The Maerdy men, and no doubt the women too, were a triumph of zest and the human spirit over the most flagrant adversity, for their pit was calculated to contain at least a hundred years of excellent coal. The Party gave them a fair amount of support. But it was adult education that saved their morale. After a year or two of unemployed gloom and frustration, the like of which we had witnessed the previous week, some of the men decided that the solution for Maerdy was to assume that theirs was quite simply a community that didn’t engage in paid work, except for the barber and the primary teacher and the shopkeeper-cum-postmistress. But everyone worked at maintaining as best they could the fabric of their homes and of the village’s few meeting-places. They, the men, gardened and worked on their allotments, they played soccer and kept pets. The women ran their homes and brought up the children.

And then the men turned to their studies. Before long, almost every man was enrolled in a class, and some in three: classes on Marxist-Leninist theory, on economics and psychology, on literature and languages, and on history ancient and modern. As they remarked, they were privileged to have time to read and write and discuss. Except that they didn’t have a daily egg for breakfast, it was an ideal existence compared to the physical exhaustion and danger of working down a pit. And most evenings they sang.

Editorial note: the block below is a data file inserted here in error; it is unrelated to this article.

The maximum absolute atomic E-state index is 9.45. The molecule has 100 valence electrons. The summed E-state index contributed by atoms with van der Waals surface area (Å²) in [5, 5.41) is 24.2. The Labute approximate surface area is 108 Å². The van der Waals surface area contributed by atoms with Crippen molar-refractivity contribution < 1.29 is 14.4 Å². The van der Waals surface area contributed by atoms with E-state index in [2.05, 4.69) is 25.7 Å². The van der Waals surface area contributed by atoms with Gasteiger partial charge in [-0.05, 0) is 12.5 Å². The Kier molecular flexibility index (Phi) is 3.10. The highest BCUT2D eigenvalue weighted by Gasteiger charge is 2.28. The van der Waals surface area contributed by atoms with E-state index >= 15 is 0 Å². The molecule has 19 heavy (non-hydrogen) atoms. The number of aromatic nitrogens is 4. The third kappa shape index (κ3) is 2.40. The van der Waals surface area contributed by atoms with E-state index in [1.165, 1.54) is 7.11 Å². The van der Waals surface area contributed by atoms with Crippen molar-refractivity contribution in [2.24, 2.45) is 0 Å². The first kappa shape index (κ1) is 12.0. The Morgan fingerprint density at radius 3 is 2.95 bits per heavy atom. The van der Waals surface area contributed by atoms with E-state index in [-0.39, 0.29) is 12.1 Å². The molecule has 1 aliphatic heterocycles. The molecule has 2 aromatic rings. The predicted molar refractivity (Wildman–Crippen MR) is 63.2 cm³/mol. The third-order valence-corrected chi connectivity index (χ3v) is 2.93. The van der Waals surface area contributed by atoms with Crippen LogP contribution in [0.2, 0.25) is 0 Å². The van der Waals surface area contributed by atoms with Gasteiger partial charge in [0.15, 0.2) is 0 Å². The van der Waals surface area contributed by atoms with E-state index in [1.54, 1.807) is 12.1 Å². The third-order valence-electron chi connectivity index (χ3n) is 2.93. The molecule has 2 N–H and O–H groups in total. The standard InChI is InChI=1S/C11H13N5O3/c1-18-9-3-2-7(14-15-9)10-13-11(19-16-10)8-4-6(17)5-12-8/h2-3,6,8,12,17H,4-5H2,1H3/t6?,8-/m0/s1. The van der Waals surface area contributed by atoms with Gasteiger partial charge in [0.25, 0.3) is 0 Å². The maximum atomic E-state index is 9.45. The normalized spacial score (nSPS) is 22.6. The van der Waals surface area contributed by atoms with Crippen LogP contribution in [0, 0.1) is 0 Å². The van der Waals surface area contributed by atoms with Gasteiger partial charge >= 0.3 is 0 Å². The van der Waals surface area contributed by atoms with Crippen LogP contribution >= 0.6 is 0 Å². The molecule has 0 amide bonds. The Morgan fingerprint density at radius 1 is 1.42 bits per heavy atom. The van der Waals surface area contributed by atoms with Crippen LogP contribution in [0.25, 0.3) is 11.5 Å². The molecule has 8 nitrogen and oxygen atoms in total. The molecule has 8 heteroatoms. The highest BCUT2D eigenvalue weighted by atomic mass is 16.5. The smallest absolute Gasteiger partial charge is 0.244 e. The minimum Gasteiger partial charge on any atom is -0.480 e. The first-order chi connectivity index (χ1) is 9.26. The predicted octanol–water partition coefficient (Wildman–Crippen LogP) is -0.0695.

Being Welsh, they all sang, about half of them in a choir, and all of them informally at the inn, where at least the students could contribute drinks if not many songs. It must have been the second or third evening of that week that Dai Jones (as I’ll call him, for I forget his name) first sang on his own, and it was typical of the man that up till then he had been content to sing as one of a group. We had already heard him speaking during discussions on political topics or about the business of helping to run the camp. He spoke quietly and with a kind of reticence, and yet with at unassuming conviction and authority. He had been among the first to include the students in all their games and discussions, and also to insist on involving the miners in the domestic chores of running the camp. Moreover I had noticed that though he was of frail build, he took part with great panache and little skill in the games of soccer. Dai didn’t so much lead the others as find himself spontaneously accepted as their guide. I remember thinking that he would have made a marvellous senior tutor or head teacher.